Is EKO the right stove

TRACTORMAN Posted By TRACTORMAN, Jan 29, 2008 at 7:00 AM

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  1. Nofossil

    Nofossil
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    Oct 4, 2007
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    I use a coil in the tank for my setup, and I'll start to get idling as the tank gets above 160 or so.

    In my never-so-humble opinion, this issue is one of the strongest arguments for stratification. I think the ideal storage tank would be pressurized and highly stratified - 180 at the top and 100 at the bottom. If you could reduce turbulence and mixing so as to maintain a sharp boundary (thermocline) between the hot water at the top and the colder water below, then you could deliver consistently cool water to the boiler while pumping hot water into the tank. As you do this, the thermocline would move downwards, and you wouldn't see increased boiler inlet temps until the entire tank was full of hot water.
     
  2. MALogger

    MALogger
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    An easy way to collect the chips while you are sawing firewood is to place a tarp on the ground under and behind you. As you are sawing the chips land on the tarp, at the end of the day you clean off the tarp and you have clean chips!

    Craig
     
  3. jebatty

    jebatty
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    I use a plate hx, 5" x 12" x 30 plate. My boiler is isolated from the storage tank, as the boiler has an antifreeze mix, tank is all water. A larger hx would transfer more heat, but I think there are diminishing returns here. Think of the heat transfer difference when water is raised from 100 to 160 vs 130 to 160 assuming same flow volume - would reduce by 1/2. I don't see this as a big issue due to stratification. Water at the top of the tank may be 160 while 120-130 at the bottom. It is an issue mainly when I drive the tank to 160-150 or so that idling becomes somewhat of an issue, and I only do this when I need the extra heat (when it is -25F outside) or when I'm gone and can't fire the boiler for a day or two.
     
  4. TRACTORMAN

    TRACTORMAN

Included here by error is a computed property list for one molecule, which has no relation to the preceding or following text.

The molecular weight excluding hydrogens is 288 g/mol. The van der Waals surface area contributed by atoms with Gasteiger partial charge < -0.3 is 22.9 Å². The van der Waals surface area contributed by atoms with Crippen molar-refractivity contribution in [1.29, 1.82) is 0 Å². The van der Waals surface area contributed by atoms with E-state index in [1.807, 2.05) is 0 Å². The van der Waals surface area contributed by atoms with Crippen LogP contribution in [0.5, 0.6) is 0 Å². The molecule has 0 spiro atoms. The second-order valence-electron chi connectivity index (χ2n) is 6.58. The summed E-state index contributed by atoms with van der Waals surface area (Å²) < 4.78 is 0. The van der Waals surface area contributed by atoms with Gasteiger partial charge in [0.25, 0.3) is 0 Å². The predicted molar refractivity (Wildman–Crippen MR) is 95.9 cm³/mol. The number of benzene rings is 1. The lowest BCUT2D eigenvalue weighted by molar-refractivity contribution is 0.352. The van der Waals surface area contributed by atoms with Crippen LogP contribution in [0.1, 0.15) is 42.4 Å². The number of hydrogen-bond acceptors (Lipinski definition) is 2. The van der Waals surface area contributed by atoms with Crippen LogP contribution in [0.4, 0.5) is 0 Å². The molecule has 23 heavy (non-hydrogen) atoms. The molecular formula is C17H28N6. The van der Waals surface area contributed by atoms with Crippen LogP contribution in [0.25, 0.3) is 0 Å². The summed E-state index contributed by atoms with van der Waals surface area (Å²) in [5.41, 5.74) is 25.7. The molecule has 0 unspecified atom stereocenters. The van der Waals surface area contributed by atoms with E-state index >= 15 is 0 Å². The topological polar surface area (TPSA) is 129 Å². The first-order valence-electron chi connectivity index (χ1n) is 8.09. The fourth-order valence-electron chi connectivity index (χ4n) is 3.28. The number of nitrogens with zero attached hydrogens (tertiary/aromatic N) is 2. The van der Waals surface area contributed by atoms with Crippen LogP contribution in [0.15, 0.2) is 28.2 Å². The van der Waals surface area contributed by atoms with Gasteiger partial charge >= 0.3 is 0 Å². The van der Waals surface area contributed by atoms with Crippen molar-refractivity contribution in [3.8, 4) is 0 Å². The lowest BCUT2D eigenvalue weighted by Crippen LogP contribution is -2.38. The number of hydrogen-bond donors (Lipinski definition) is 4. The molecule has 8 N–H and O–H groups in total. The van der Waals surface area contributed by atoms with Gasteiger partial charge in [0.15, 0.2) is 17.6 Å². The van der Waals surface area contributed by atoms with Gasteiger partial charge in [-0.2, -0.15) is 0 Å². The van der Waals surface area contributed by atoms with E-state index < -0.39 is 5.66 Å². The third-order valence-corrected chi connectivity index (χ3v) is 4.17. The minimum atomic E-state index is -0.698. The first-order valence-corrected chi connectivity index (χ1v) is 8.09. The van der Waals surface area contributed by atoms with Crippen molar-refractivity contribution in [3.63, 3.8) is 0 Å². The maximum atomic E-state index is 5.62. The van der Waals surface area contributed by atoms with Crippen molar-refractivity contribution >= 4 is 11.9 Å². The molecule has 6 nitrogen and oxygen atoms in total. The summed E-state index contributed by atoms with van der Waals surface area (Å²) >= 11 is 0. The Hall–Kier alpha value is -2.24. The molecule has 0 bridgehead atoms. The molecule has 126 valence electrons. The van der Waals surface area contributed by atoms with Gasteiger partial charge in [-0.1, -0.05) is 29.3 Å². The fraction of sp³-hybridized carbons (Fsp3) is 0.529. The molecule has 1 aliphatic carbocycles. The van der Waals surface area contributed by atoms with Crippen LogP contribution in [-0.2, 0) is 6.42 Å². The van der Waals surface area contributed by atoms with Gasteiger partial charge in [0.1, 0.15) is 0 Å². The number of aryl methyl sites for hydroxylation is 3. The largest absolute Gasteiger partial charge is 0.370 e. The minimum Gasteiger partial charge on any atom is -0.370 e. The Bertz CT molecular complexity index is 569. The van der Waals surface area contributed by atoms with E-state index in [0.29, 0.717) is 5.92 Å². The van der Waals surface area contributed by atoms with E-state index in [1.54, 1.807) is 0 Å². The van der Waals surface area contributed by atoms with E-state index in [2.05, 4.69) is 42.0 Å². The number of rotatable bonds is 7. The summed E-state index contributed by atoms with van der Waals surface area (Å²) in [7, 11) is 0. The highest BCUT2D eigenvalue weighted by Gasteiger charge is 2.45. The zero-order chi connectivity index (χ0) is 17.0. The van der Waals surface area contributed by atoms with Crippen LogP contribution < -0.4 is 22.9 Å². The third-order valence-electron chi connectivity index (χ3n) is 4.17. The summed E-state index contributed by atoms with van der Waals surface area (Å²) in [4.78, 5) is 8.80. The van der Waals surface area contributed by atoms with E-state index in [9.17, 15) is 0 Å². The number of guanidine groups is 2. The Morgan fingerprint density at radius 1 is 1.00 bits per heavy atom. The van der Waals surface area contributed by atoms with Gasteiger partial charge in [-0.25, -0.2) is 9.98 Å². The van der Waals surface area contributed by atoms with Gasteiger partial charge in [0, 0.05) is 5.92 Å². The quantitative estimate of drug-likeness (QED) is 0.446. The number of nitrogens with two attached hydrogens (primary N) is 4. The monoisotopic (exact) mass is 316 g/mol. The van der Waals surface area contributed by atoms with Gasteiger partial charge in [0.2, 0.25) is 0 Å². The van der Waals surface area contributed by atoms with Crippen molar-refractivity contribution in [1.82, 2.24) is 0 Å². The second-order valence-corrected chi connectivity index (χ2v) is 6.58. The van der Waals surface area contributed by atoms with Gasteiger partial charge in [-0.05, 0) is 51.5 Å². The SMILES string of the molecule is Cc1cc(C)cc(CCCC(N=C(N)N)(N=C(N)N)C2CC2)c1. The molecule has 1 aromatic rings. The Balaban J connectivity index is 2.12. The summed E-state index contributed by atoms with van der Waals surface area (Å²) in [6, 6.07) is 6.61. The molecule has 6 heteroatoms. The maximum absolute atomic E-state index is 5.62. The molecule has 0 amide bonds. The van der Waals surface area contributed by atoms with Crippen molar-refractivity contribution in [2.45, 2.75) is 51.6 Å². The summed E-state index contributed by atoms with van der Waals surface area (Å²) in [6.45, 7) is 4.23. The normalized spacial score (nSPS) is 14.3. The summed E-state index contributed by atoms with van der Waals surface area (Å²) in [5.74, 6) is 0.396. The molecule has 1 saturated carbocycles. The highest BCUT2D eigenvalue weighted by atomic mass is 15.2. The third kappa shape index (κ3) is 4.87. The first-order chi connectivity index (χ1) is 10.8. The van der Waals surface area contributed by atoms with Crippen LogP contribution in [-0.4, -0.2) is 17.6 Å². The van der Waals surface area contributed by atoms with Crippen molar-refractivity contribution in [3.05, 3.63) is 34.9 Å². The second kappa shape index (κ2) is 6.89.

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    Jan 29, 2008
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    Is storage really worth the effort for me as i have baseboard heat and i thought i read that you nead 160 and up? To utilize the storage effectively would i need to go to radiant heat ?

    Any way to use a second tank to add cool water as the main tank gets to 160 and up ? ? ? just a thought.
     
  5. Eric Johnson

    Eric Johnson
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    You'll be able to store fewer usable btus in your tank if your minimum usable water temp is 160, but it might still be worth doing because it still gives you more flexibility in operating your boiler--just not a much as if you had radiant. And you can still use it for your domestic hot water--ideally year-around.
     
  6. Nofossil

    Nofossil
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    I run water through my baseboards down to 120, but at that temp they're not putting out much. Good enough to maintain temp on a cool day, but that's about it. Fortunately, that's what I need, The tank is hottest in the small hours of the morning when it's coldest outside. During the day as the tank temp drops, I don't need as much anyway. I rarely get my tank up to an average temp of 160.
     
  7. Como

    Como
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    I thought Baseboards were Radiant Heating? I know you can get them that work down to lower temperatures. But you need a greater surface area, see picture.

    Is there much difference in principal between pipes running through the floor versus around the floor?

    My interest is from a retroft perspective, in floor is not going to be practical. And it avoids issues with floor coverings and should be a lot cheaper.

    [​IMG]
     
  8. TRACTORMAN

    TRACTORMAN
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    Jan 29, 2008
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    I've seen what looks like a short loop close to the stove, is this used to keep the inlet temp above a certain level? Sorry if these questions are basic. Is the temp of the water coming out fairly constant?
     
  9. Willman

    Willman
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    Standard fin tube baseboard are actually convector's. Other areas besides floor install would be walls or ceiling, without floor height or covering issues.
    Will
     
  10. Nofossil

    Nofossil
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    Yes - the short loop is for inlet temp protection. Too cold causes condensation and corrosion.

    I think most wood boilers essentially give you a temperature rise based on flow rate, so the outlet temp will be a certain amount - perhaps 20 degrees - above the inlet at a given flow rate.
     
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